I’ve had a lot of requests for the pie recipe from my birthday and so here goes! I found it online at a forum posting here , but then we modified it as we went along. The main changes are no honey (our sweet potatoes are sweet enough) and baking dishes used.
It is paleo friendly, gluten free, and dairy free recipe for dessert, side dish, or an after workout snack!
Paleo Sweet Potato Pie:
– Sweet Potatoes (equal parts potato to milk, adjust as needed)
– 1 can Coconut Milk (I used full fat)
– 2 Eggs
– Spices (we used cinnamon and cloves, anything used for pumpkin pie would work for this)
* Often times yams are called sweet potatoes – I don’t know how those would work as we used actual Japanese Sweet Potatoes grown locally. Canned sweet potatoes are also an option.
Wash and dry the potatoes, then toss them naked and unpoked into a 375F oven to bake. We don’t use foil, just a cookie sheet on the rack below for drips. Start checking them after 1 hour, they should be soft to squeeze like with russet potatoes. Ours took about 1.5 hours to cook due to size.
After potatoes have cooled, remove the skin and mash them. The skin can be eaten or saved for cooking with later. Unlike russet or other potatoes, these are not part of the nightshade family and so are safe to eat.
We never measured the sweet potato volume, just added milk until the consistency seemed right. If you’ve made a few pumpkin pies, you’ll know the type of consistency to aim for. Otherwise I’d suggest aiming for equal parts potato to milk as the original recipe called for one can of sweet potato to each can of milk.
Add two eggs per can of milk, we doubled the recipe so had 2 cans of milk and 4 eggs.
Add spices to taste. Traditionally used spices would include cinnamon, cloves, nutmeg, allspice – and never forget the love!
We do not have a pie pan, but instead split the mix between two small rectangle baking dishes. Seemed to cook up just the same as it would have with a pie pan. The original recipe called for oiling the dish and coating it with your choice of flour (they used almond flour), but this proved unnecessary for our pies. Plus we lacked a paleo friendly flour.
In a preheated oven, cook the pie at 425F for 15 minutes then lower temperature to 350F.
Cook another 35-45 minutes. Ours were ready at 40 minutes.
They were good warm, but also very tasty cold! Enjoy!
Last week was my 35th birthday. I had many ideas for how I would be spending the day, but ultimately a week long asthma flare narrowed down my choices.
Yet, that didn’t stop me from having a fantastic day. Ultimately I knew my day had to involve two things – I needed to be at the ocean and it there would have to be pie!
The day began with a beautiful sunrise. It’s difficult to describe how incredible the sunrise can be here. We have an east facing apartment and some mornings I can hardly wait to get out of bed after glimpsing the magnificent colors in our window. I would have posted a picture, but my camera has yet to capture the clarity and brilliance of the dawn.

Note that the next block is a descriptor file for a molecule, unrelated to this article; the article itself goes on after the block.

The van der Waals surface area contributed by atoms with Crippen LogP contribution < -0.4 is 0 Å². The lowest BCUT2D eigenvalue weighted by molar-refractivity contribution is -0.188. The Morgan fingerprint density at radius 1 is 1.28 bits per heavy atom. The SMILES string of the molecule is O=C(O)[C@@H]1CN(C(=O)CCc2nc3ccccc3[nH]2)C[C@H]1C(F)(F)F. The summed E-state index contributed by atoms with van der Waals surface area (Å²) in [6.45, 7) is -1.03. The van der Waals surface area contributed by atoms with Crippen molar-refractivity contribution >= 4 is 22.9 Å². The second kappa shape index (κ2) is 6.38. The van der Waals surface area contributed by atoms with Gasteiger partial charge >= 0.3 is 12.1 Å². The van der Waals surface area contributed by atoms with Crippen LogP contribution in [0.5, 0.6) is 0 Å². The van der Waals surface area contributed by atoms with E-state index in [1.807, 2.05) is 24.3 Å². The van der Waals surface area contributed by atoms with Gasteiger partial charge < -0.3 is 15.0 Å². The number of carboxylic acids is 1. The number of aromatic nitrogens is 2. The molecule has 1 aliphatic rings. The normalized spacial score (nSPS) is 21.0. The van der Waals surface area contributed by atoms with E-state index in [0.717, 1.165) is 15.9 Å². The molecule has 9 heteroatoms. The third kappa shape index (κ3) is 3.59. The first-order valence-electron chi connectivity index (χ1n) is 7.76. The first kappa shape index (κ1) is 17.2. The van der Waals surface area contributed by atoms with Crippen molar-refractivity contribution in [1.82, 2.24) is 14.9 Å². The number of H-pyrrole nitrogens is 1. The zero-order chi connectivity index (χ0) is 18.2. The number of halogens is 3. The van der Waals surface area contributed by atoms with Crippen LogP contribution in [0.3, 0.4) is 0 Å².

Breakfast, a bit of early birthday pie, and presents soon followed as we made sure to have a lazy morning. Then it was off to the beach!
This time we went to a small beach we frequent, called Lower Paia Park. Other than the occasional tour group, this seems to be more of a locals beach. The waves had a couple feet of swell, which looks daunting from the shore, are a blast to go swimming in!
Sometimes you can float over the waves, they simply raise you a few extra feet higher than you were before quickly passing on and leaving you in their wake. Other times you have to be quick to duck under them when they are extra large and break before reaching you.
These are the more exciting waves because each time they pass over you, its an amazing amount of energy running down your back and tugging at your feet while the surf surges toward land.
After a surprisingly long swim, we changed out of our swimwear and headed to a second beach – Ho’okipa. We were off to watch the surfers while having our picnic lunch.
Shortly after we found a spot to sit, a surfer chick came along to try surfing in front of our position. She was very new, likely has only tried surfing a couple times so far, and it made for some good entertainment. We quietly cheered her on each time she struggled to catch a wave, her legs wobbling under her, and hoping this time she would be able to stand on the board.
During a lull in the surfing action, we ate our lunch and Jeremy sung me Happy Birthday. This is the first time in many years we’ve had a candle. They were never something we thought of while living in the tent and luckily an Aussie friend fixed the problem by sending one along as an extra secret gift just in time!
The sweet potato pie was amazing. I’ve never had it before, though I’ve always been curious as to what it would taste like. Our sweet potatoes are purple on the inside which added to the festive nature of the pie.
After swimming, picnicking, and surf watching it was time to go home. After paleo meatloaf for dinner (and more pie of course!), we watched a couple movies that both turned out to be rather dull.
Bad movies didn’t change anything – it was still a fantastic day!
With the holidays upon us, seemed a good time to share our recipe for Paleo Pancakes. These are a bit different than many similar recipes online as we designed them to be high density protein with a good dose of veggies – basically, a balanced paleo meal for times without the ability to cook. Turned out, they are tasty anytime!
Better yet – they taste a bit like cookies!
They are a sugar free, gluten free, organic, ready to go meal.
I’m sure the hemp powder we use can be substituted for other nut flours, we just needed the big protein gains during cold times without cooking.
Paleo Cookie Pancakes:
1 cup mashed squash
1/2 cup hemp powder
1/2 cup walnut flour
1/2 cup coconut milk
Lots of cinnamon (to taste)
1 tbl ginger powder
1/2 tsp salt, or to taste
Mix the hemp and walnut flour with the coconut milk. Mix in the mashed squash. Add eggs and mix well. Add spices or substitute for pumpkin pie spice.